“Imperfection” by Meera Shroff

An Excerpt

An old Honda wearily swerved off of the highway, and the Jones family finally pulled at a cheap, dingy looking motel. They exited the car.

“Robert, open the trunk for me. I need my purse.”

“Yes, yes..”Mr. Jones exhaustedly clicked a button on his key, inattentive to Ms. Jones or their daughter, Amelia. Amelia had jumped out of the car, and her foot was buzzing like bees, and she started hopping around the parking lot on one foot.

Ms. Jones kept a subtle eye on the two of them, and deftly snatched a insignificant looking plum colored bag out of the trunk, along with her purse.

“Let’s go, Amelia!” Ms. Jones grabbed Amelia’s hand and pulled her towards the motel.

“You coming?” She asked Mr. Jones.

“I’ll have a quick smoke, don’t wait for me.” He replied, leaning back into the car to get a pack of cigarettes.

Ms. Jones eyes flashed, “You bet I won’t wait.” She muttered.

***

A Tesla, gleaming with disuse, revved into a small motel parking lot. Ms. Wellington looked disdainfully at the small motel.

“Why here? Why do such talented individuals like ourselves have to go to such a deplorable place?” She wailed. “We are not like such commoners!”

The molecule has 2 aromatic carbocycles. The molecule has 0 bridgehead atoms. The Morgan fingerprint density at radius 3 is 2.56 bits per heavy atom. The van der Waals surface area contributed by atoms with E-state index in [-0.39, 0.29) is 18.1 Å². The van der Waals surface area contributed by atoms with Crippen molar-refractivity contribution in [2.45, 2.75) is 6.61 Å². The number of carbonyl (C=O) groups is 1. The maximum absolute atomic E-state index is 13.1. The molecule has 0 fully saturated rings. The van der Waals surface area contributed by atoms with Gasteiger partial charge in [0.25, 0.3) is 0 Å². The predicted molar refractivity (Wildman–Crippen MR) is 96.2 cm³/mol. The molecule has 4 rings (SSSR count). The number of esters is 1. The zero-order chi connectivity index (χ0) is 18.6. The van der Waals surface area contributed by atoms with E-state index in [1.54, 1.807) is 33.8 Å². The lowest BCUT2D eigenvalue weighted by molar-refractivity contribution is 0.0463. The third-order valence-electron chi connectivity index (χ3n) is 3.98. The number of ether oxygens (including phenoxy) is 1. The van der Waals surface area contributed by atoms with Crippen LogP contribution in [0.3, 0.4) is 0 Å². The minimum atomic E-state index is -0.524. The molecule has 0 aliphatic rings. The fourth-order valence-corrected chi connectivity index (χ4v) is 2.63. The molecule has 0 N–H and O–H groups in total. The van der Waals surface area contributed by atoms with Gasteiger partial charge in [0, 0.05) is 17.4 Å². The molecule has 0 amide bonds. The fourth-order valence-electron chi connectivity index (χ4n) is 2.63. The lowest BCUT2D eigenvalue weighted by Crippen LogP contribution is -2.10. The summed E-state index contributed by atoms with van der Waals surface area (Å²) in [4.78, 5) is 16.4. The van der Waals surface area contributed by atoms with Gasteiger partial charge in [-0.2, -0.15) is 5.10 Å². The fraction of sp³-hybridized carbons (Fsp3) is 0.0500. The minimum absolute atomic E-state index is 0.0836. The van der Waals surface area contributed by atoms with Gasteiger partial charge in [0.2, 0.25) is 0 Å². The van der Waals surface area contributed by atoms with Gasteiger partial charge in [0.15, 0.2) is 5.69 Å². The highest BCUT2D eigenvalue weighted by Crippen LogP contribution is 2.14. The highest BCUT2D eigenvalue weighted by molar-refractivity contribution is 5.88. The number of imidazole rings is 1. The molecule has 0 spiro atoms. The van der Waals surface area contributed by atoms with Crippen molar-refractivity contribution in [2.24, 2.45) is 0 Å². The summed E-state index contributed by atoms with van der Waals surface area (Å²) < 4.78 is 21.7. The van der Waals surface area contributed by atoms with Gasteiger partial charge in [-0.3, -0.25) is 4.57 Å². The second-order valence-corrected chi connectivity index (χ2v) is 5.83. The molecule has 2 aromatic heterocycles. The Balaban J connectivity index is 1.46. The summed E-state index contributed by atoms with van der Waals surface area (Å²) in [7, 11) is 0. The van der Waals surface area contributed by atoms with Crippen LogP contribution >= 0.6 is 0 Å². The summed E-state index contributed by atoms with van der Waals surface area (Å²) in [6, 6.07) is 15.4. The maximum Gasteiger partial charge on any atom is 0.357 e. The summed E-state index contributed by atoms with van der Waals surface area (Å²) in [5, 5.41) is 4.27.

Mr. Wellington looked sadly over at the husk of the woman he had married. The dramatics had always been there, but riches had ruined her. “If you can place a charging station nearby, we wouldn’t have to stay here.”

With a sniff, Ms. Wellington stepped out of the Tesla first. After glancing over at Ms. Wellington, who was currently spritzing some citrusy perfume on her wrist, Mr. Wellington took a small jade bag out of a compartment. He slipped it into his coat pocket, then wrapped an arm around Ms. Wellington who slapped it away.

“You mustn’t ruin my makeup! We’ll show those people how beauty is really done.”

***

Two children, a girl and guy, walked into the motel parking lot. At a passing glance, they looked average, normal even. Upon further looks, that’s not so true.

The girl wore a bright sundress, with a floppy sun hat shielding her face from view. The boy wore a dark leather jacket with a t-shirt advertising some obscure band underneath, and his arms were littered with bracelets.

“Paul, why don’t you wear some color for once? You look so drab with just black.” The girl wondered aloud.

“The same reason that you never wear black, Edith,” He said sharply.

The two walked, continuing their banter, pointing out the obvious opposites between the two. It was almost as if they wore, said and did what they did with only the purpose of annoying the other.

The siblings both held one more accessory, hidden from each other’s view. In Edith’s too tall sunhat, there was a false bottom and an azure bag laid there. Paul had a pale, sky blue bag, merely hidden in one of the leather jacket’s many pockets.

“Sometimes, I just despise you, Paul.” Edith said.

“Oh, I always despise you, Edith.” He mocked.

They walked through the doors in silence.

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